But just as he was settling into the furniture-rep life, up came another opportunity. He met a Vermont couple, James and Carolyn Haddon, who came to the Philippines in the early ’50s to work with local artists. The Haddons trained them to carve antique-looking, New England-style boats, ducks, gulls, lighthouses, birdhouses and other items with a nautical, “Cape Cod” feel. The quality of the work was “phenomenal,” says Xerri. “And I knew the nautical theme would sell in my home state of Michigan because people in Michigan love the water.” And he points out that, thanks to the Great Lakes, Michigan has more coastline than California—in fact, more than the entire Eastern Seaboard. So there was no question that Michiganders would respond to the pull of the tide and the snap of the sail that Xerri’s New England Home would evoke.
Xerri himself has loved the water ever since he was a child growing up near Lake St. Clair. “Every summer my parents would rent a cottage for a month on a lake,” he recalls with obvious fondness. “We’d go to a different lake every year because my parents wanted us to experience different communities and different people. We would spend time together helping my mom can organic foods for the winter, shopping in antique shops, being on the water, and bike-riding everywhere. It was wonderful.” Times were just as good when the family wasn’t on vacation. “When I was a kid and I came home from school, there were brownies cooling in the kitchen,” he says with a laugh. “My mom was Mrs. Cleaver and my dad was Mr. Cleaver.”
Perhaps with some yearning for those boyhood days, Xerri plunked down his credit card to buy $3,000 in antique-looking nautical merchandise, and headed back to the US, where he founded Design USA and hit the wholesale trade-show circuit. His products struck a chord with high-end retailers across the country. “We would do $25,000 to $45,000 in a two-day trade show,” he remembers.
Charting a new course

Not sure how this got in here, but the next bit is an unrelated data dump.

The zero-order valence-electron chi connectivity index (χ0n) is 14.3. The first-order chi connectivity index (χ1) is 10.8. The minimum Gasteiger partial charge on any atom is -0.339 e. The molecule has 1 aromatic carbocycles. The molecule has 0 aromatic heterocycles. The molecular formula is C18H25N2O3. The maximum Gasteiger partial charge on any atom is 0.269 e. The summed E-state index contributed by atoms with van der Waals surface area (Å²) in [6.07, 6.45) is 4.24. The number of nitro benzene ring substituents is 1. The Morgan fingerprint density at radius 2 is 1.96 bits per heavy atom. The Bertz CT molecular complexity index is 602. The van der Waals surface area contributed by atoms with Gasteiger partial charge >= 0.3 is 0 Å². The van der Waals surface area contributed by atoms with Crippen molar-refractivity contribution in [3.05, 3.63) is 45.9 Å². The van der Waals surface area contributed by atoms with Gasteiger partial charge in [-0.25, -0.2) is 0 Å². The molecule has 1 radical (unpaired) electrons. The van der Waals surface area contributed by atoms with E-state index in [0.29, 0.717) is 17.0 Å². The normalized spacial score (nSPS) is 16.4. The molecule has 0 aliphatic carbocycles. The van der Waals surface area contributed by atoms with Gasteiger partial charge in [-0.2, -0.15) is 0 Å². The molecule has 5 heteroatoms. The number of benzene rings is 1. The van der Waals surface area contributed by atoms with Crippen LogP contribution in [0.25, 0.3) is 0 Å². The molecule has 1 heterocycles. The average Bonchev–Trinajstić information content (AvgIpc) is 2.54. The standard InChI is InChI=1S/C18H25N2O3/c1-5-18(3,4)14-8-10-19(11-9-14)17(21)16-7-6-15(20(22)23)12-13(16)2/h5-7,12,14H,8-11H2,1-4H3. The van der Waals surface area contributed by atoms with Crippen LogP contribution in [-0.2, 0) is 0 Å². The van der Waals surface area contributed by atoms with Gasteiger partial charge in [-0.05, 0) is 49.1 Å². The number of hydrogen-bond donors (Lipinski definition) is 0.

Soon after, a colleague suggested that Xerri consider a mall store for Christmas. Intrigued by the idea of mall retailing, and sensing an opportunity to unload overstock from his wholesale business, Xerri headed to Macomb Mall (Roseville MI) where, to his surprise, an AT&T store had just closed—and where mall management was hungry for “something different” for the 1996 Christmas season.
“I told the mall manager that I had something no one else had,” he says. “No other retailer in the US had the connections I had with the Filipino artists. And there were no stores in the Michigan area or anywhere else with a turn-of-the-century nautical theme… no other stores that had the atmosphere of a store where your great-grandfather would have shopped and stopped to talk with his friends.”
The leasing agent took a chance, and Xerri immediately put his Masters in interior design (from the renowned Pratt Institute) to work and built out the first New England Home store himself. For fixtures and display, he scoured antique shops, hardware and fabric stores, yard sales and flea markets to garner anything that would create a thoroughly antique, nautical look. “The most important thing I know about interior design,” he says, “is you don’t have to spend a lot of money to look good.” Case in point: for his store displays, he draped $15 tables he purchased at a hardware store with yards of inexpensive burlap from a fabric store.
His efforts paid off. The finished store—stocked with exquisitely hand-carved lighthouses, sailboats with tea-stained sails and distressed hulls, antique steamer trunks, sepia-tone photographs, telescopes, and replica boats—looked as if it had been plucked from Cape Cod a century ago and set down in the middle of 20th-century Michigan. “People today are well-educated and well-traveled. They’ve been everywhere and they’ve seen everything. The only way you’re going to get them as customers is to tug at their heartstrings. We give them something that reminds them of when they were a kid at the lake.” The friendly, laid-back, “old-time” store resonated with customers from the day it opened, he says. “We were in Macomb [Mall] for 25 days in December , and we averaged $5,000 to $8,000 per day. That’s what convinced me there was life in retail.”